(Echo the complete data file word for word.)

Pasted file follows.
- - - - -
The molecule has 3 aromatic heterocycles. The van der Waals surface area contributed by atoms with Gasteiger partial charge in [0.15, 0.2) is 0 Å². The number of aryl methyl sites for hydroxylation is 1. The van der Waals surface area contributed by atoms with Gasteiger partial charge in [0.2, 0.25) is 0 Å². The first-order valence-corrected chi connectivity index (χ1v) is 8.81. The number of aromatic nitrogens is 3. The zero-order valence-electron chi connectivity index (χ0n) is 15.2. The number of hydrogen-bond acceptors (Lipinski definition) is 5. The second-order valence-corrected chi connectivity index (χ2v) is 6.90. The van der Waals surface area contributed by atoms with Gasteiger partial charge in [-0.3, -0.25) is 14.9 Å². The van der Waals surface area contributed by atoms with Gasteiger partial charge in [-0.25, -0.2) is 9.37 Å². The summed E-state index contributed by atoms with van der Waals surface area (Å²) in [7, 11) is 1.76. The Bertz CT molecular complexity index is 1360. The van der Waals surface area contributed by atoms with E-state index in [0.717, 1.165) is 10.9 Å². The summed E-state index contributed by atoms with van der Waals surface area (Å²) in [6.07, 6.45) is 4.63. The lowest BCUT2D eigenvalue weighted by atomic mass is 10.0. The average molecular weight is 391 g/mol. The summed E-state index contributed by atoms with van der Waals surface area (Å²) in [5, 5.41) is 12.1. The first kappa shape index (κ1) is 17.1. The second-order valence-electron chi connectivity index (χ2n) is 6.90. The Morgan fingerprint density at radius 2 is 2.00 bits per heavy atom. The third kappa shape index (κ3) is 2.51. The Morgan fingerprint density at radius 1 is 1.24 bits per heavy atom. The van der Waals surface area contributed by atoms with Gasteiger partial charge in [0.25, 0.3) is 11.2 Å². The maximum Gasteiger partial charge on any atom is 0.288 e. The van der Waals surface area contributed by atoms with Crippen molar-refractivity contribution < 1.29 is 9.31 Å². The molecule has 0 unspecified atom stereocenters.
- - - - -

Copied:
The molecule has 3 aromatic heterocycles. The van der Waals surface area contributed by atoms with Gasteiger partial charge in [0.15, 0.2) is 0 Å². The number of aryl methyl sites for hydroxylation is 1. The van der Waals surface area contributed by atoms with Gasteiger partial charge in [0.2, 0.25) is 0 Å². The first-order valence-corrected chi connectivity index (χ1v) is 8.81. The number of aromatic nitrogens is 3. The zero-order valence-electron chi connectivity index (χ0n) is 15.2. The number of hydrogen-bond acceptors (Lipinski definition) is 5. The second-order valence-corrected chi connectivity index (χ2v) is 6.90. The van der Waals surface area contributed by atoms with Gasteiger partial charge in [-0.3, -0.25) is 14.9 Å². The van der Waals surface area contributed by atoms with Gasteiger partial charge in [-0.25, -0.2) is 9.37 Å². The summed E-state index contributed by atoms with van der Waals surface area (Å²) in [7, 11) is 1.76. The Bertz CT molecular complexity index is 1360. The van der Waals surface area contributed by atoms with E-state index in [0.717, 1.165) is 10.9 Å². The summed E-state index contributed by atoms with van der Waals surface area (Å²) in [6.07, 6.45) is 4.63. The lowest BCUT2D eigenvalue weighted by atomic mass is 10.0. The average molecular weight is 391 g/mol. The summed E-state index contributed by atoms with van der Waals surface area (Å²) in [5, 5.41) is 12.1. The first kappa shape index (κ1) is 17.1. The second-order valence-electron chi connectivity index (χ2n) is 6.90. The Morgan fingerprint density at radius 2 is 2.00 bits per heavy atom. The third kappa shape index (κ3) is 2.51. The Morgan fingerprint density at radius 1 is 1.24 bits per heavy atom. The van der Waals surface area contributed by atoms with Gasteiger partial charge in [0.25, 0.3) is 11.2 Å². The maximum Gasteiger partial charge on any atom is 0.288 e. The van der Waals surface area contributed by atoms with Crippen molar-refractivity contribution < 1.29 is 9.31 Å². The molecule has 0 unspecified atom stereocenters.